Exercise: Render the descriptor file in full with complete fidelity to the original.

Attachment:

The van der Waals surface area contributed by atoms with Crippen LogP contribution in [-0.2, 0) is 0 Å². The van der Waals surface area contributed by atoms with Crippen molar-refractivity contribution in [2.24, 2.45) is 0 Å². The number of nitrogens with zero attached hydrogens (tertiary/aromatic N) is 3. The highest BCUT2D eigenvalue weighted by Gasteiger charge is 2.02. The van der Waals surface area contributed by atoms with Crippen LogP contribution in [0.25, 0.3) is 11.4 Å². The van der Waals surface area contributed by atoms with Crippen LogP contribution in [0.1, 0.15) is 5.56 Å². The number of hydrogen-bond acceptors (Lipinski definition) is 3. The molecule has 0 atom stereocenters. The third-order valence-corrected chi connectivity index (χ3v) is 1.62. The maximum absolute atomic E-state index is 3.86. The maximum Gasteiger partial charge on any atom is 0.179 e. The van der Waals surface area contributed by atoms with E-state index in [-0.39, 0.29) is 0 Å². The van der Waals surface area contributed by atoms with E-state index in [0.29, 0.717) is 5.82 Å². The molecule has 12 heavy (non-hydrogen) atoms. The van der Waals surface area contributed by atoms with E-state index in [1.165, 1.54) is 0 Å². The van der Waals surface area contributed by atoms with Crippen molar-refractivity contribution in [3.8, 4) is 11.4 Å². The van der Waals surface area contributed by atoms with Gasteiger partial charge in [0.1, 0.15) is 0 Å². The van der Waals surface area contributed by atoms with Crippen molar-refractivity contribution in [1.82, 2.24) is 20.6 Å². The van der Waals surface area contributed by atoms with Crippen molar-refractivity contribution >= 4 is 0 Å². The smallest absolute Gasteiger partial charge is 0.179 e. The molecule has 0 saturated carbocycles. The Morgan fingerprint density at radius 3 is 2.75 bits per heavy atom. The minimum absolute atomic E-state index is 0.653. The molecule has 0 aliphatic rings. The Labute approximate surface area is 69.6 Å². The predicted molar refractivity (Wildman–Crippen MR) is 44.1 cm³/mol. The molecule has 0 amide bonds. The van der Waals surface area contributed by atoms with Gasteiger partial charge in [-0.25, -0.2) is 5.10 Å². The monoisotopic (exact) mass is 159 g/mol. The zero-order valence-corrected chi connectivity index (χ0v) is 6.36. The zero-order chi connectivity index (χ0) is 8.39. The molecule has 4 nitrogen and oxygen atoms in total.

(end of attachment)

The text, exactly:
The van der Waals surface area contributed by atoms with Crippen LogP contribution in [-0.2, 0) is 0 Å². The van der Waals surface area contributed by atoms with Crippen molar-refractivity contribution in [2.24, 2.45) is 0 Å². The number of nitrogens with zero attached hydrogens (tertiary/aromatic N) is 3. The highest BCUT2D eigenvalue weighted by Gasteiger charge is 2.02. The van der Waals surface area contributed by atoms with Crippen LogP contribution in [0.25, 0.3) is 11.4 Å². The van der Waals surface area contributed by atoms with Crippen LogP contribution in [0.1, 0.15) is 5.56 Å². The number of hydrogen-bond acceptors (Lipinski definition) is 3. The molecule has 0 atom stereocenters. The third-order valence-corrected chi connectivity index (χ3v) is 1.62. The maximum absolute atomic E-state index is 3.86. The maximum Gasteiger partial charge on any atom is 0.179 e. The van der Waals surface area contributed by atoms with E-state index in [-0.39, 0.29) is 0 Å². The van der Waals surface area contributed by atoms with E-state index in [0.29, 0.717) is 5.82 Å². The molecule has 12 heavy (non-hydrogen) atoms. The van der Waals surface area contributed by atoms with E-state index in [1.165, 1.54) is 0 Å². The van der Waals surface area contributed by atoms with Crippen molar-refractivity contribution in [3.8, 4) is 11.4 Å². The van der Waals surface area contributed by atoms with Gasteiger partial charge in [0.1, 0.15) is 0 Å². The van der Waals surface area contributed by atoms with Crippen molar-refractivity contribution in [1.82, 2.24) is 20.6 Å². The van der Waals surface area contributed by atoms with Crippen molar-refractivity contribution >= 4 is 0 Å². The smallest absolute Gasteiger partial charge is 0.179 e. The molecule has 0 saturated carbocycles. The Morgan fingerprint density at radius 3 is 2.75 bits per heavy atom. The minimum absolute atomic E-state index is 0.653. The molecule has 0 aliphatic rings. The Labute approximate surface area is 69.6 Å². The predicted molar refractivity (Wildman–Crippen MR) is 44.1 cm³/mol. The molecule has 0 amide bonds. The van der Waals surface area contributed by atoms with Gasteiger partial charge in [-0.25, -0.2) is 5.10 Å². The monoisotopic (exact) mass is 159 g/mol. The zero-order valence-corrected chi connectivity index (χ0v) is 6.36. The zero-order chi connectivity index (χ0) is 8.39. The molecule has 4 nitrogen and oxygen atoms in total.